As Fowler explains, Responsive-content goes hand in hand with common responsive design techniques, but acts on a different level. For example, CSS media queries make it easy to resize the width of DIVs, but load the same content inside that DIV no matter what device you’re using.
This is where Responsive-content steps in, which “can be used subtly — for example to cause smaller images to be loaded on smaller devices — or to deliver radically different content to different screen widths or device capabilities.” Used hand-in-hand with media queries, this plugin lets you “dynamically replace the ‘content’ area of the page with HTML tailored to the requesting-device’s width or capabilities.” Of course, this is already possible using more complicated methods, but Responsive-content is easy to implement.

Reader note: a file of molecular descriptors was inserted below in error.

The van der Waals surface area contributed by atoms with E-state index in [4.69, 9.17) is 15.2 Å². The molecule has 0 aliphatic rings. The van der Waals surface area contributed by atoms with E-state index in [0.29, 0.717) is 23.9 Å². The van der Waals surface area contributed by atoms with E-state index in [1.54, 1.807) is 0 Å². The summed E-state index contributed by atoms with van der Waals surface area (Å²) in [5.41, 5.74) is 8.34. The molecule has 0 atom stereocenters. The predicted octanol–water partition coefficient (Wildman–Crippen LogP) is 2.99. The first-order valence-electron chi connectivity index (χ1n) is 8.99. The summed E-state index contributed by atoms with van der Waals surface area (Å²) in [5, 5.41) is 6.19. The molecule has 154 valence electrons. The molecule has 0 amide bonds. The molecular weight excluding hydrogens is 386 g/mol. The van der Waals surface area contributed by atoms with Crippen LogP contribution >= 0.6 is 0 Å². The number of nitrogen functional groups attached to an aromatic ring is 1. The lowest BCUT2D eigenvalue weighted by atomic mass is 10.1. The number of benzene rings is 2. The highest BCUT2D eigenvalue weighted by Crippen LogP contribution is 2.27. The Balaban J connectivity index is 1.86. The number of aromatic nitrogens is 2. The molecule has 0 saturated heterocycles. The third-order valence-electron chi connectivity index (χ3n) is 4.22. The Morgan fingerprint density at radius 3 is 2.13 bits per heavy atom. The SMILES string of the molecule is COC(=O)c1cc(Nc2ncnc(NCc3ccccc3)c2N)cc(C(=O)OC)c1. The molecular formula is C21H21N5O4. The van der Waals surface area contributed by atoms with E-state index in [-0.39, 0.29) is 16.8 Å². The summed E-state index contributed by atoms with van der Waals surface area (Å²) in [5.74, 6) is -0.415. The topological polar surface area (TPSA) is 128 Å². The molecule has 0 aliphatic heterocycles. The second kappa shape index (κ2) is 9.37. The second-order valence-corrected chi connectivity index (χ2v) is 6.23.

This plugin allows for the following:
1. Single URLs : a webpage should have an identical URL whatever device it is viewed on (though the page’s components may have device-contingent URLs.)
2. Cache Friendliness : since baseline caching arrangements use the URL of a document as its unique key, there should be no reliance on any other parameters; the approach must thus avoid User Agent detection or cookies.
3. Performance Orientation : devices with lower bandwidths should be the beneficiaries of all performance trade offs inherent in the approach.
You can learn more via the link below.
Image credit: Creatas Images / Getty Images
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